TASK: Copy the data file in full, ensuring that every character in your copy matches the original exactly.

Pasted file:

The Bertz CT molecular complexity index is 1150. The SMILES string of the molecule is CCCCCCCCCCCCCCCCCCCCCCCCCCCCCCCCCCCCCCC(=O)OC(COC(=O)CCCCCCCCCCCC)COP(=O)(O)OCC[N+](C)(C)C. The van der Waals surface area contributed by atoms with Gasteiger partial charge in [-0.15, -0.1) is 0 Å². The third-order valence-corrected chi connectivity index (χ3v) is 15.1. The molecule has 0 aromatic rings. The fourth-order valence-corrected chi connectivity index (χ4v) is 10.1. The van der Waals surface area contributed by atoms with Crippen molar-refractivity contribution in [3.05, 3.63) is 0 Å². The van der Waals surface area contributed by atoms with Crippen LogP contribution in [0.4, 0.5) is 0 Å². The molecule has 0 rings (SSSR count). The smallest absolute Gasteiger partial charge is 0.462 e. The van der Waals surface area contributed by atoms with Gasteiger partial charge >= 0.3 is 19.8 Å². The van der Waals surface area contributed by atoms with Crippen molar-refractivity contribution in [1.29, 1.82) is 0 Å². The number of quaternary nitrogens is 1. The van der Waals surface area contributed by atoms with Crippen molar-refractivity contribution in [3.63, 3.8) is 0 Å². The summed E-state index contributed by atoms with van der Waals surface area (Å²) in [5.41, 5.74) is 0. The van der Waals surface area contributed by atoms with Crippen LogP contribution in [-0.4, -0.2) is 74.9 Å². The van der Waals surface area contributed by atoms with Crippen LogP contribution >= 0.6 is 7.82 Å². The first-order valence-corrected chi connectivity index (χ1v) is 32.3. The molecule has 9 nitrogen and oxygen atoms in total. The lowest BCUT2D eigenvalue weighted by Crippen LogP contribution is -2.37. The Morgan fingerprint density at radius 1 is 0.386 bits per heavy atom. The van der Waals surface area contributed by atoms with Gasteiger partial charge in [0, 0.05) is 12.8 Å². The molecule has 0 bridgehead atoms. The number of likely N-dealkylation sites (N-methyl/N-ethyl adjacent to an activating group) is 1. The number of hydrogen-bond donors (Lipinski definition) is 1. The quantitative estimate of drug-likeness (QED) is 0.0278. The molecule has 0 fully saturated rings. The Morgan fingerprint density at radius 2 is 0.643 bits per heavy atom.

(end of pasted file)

The Bertz CT molecular complexity index is 1150. The SMILES string of the molecule is CCCCCCCCCCCCCCCCCCCCCCCCCCCCCCCCCCCCCCC(=O)OC(COC(=O)CCCCCCCCCCCC)COP(=O)(O)OCC[N+](C)(C)C. The van der Waals surface area contributed by atoms with Gasteiger partial charge in [-0.15, -0.1) is 0 Å². The third-order valence-corrected chi connectivity index (χ3v) is 15.1. The molecule has 0 aromatic rings. The fourth-order valence-corrected chi connectivity index (χ4v) is 10.1. The van der Waals surface area contributed by atoms with Crippen molar-refractivity contribution in [3.05, 3.63) is 0 Å². The van der Waals surface area contributed by atoms with Crippen LogP contribution in [0.4, 0.5) is 0 Å². The molecule has 0 rings (SSSR count). The smallest absolute Gasteiger partial charge is 0.462 e. The van der Waals surface area contributed by atoms with Gasteiger partial charge >= 0.3 is 19.8 Å². The van der Waals surface area contributed by atoms with Crippen molar-refractivity contribution in [1.29, 1.82) is 0 Å². The number of quaternary nitrogens is 1. The van der Waals surface area contributed by atoms with Crippen molar-refractivity contribution in [3.63, 3.8) is 0 Å². The summed E-state index contributed by atoms with van der Waals surface area (Å²) in [5.41, 5.74) is 0. The van der Waals surface area contributed by atoms with Crippen LogP contribution in [-0.4, -0.2) is 74.9 Å². The van der Waals surface area contributed by atoms with Crippen LogP contribution >= 0.6 is 7.82 Å². The first-order valence-corrected chi connectivity index (χ1v) is 32.3. The molecule has 9 nitrogen and oxygen atoms in total. The lowest BCUT2D eigenvalue weighted by Crippen LogP contribution is -2.37. The Morgan fingerprint density at radius 1 is 0.386 bits per heavy atom. The van der Waals surface area contributed by atoms with Gasteiger partial charge in [0, 0.05) is 12.8 Å². The molecule has 0 bridgehead atoms. The number of likely N-dealkylation sites (N-methyl/N-ethyl adjacent to an activating group) is 1. The number of hydrogen-bond donors (Lipinski definition) is 1. The quantitative estimate of drug-likeness (QED) is 0.0278. The molecule has 0 fully saturated rings. The Morgan fingerprint density at radius 2 is 0.643 bits per heavy atom.